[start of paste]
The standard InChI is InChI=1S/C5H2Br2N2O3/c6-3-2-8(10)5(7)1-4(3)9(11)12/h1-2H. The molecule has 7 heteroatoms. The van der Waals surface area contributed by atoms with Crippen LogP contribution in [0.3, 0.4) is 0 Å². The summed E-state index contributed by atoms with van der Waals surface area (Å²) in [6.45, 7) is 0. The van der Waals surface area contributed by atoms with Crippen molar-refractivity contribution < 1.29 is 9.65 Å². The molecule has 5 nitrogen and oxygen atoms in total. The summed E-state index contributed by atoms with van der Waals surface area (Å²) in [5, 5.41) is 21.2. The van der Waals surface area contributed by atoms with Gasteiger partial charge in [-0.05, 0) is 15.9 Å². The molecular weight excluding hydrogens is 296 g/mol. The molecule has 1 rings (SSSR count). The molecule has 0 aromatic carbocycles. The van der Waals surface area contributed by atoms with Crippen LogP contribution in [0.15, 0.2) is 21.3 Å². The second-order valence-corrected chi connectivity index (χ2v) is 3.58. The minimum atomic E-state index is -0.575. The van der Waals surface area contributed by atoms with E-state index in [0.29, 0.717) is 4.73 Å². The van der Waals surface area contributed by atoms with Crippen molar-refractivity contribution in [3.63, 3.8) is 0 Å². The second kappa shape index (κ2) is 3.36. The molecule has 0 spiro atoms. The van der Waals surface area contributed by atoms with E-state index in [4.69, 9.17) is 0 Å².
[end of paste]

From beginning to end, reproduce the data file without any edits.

The standard InChI is InChI=1S/C5H2Br2N2O3/c6-3-2-8(10)5(7)1-4(3)9(11)12/h1-2H. The molecule has 7 heteroatoms. The van der Waals surface area contributed by atoms with Crippen LogP contribution in [0.3, 0.4) is 0 Å². The summed E-state index contributed by atoms with van der Waals surface area (Å²) in [6.45, 7) is 0. The van der Waals surface area contributed by atoms with Crippen molar-refractivity contribution < 1.29 is 9.65 Å². The molecule has 5 nitrogen and oxygen atoms in total. The summed E-state index contributed by atoms with van der Waals surface area (Å²) in [5, 5.41) is 21.2. The van der Waals surface area contributed by atoms with Gasteiger partial charge in [-0.05, 0) is 15.9 Å². The molecular weight excluding hydrogens is 296 g/mol. The molecule has 1 rings (SSSR count). The molecule has 0 aromatic carbocycles. The van der Waals surface area contributed by atoms with Crippen LogP contribution in [0.15, 0.2) is 21.3 Å². The second-order valence-corrected chi connectivity index (χ2v) is 3.58. The minimum atomic E-state index is -0.575. The van der Waals surface area contributed by atoms with E-state index in [0.29, 0.717) is 4.73 Å². The van der Waals surface area contributed by atoms with Crippen molar-refractivity contribution in [3.63, 3.8) is 0 Å². The second kappa shape index (κ2) is 3.36. The molecule has 0 spiro atoms. The van der Waals surface area contributed by atoms with E-state index in [4.69, 9.17) is 0 Å².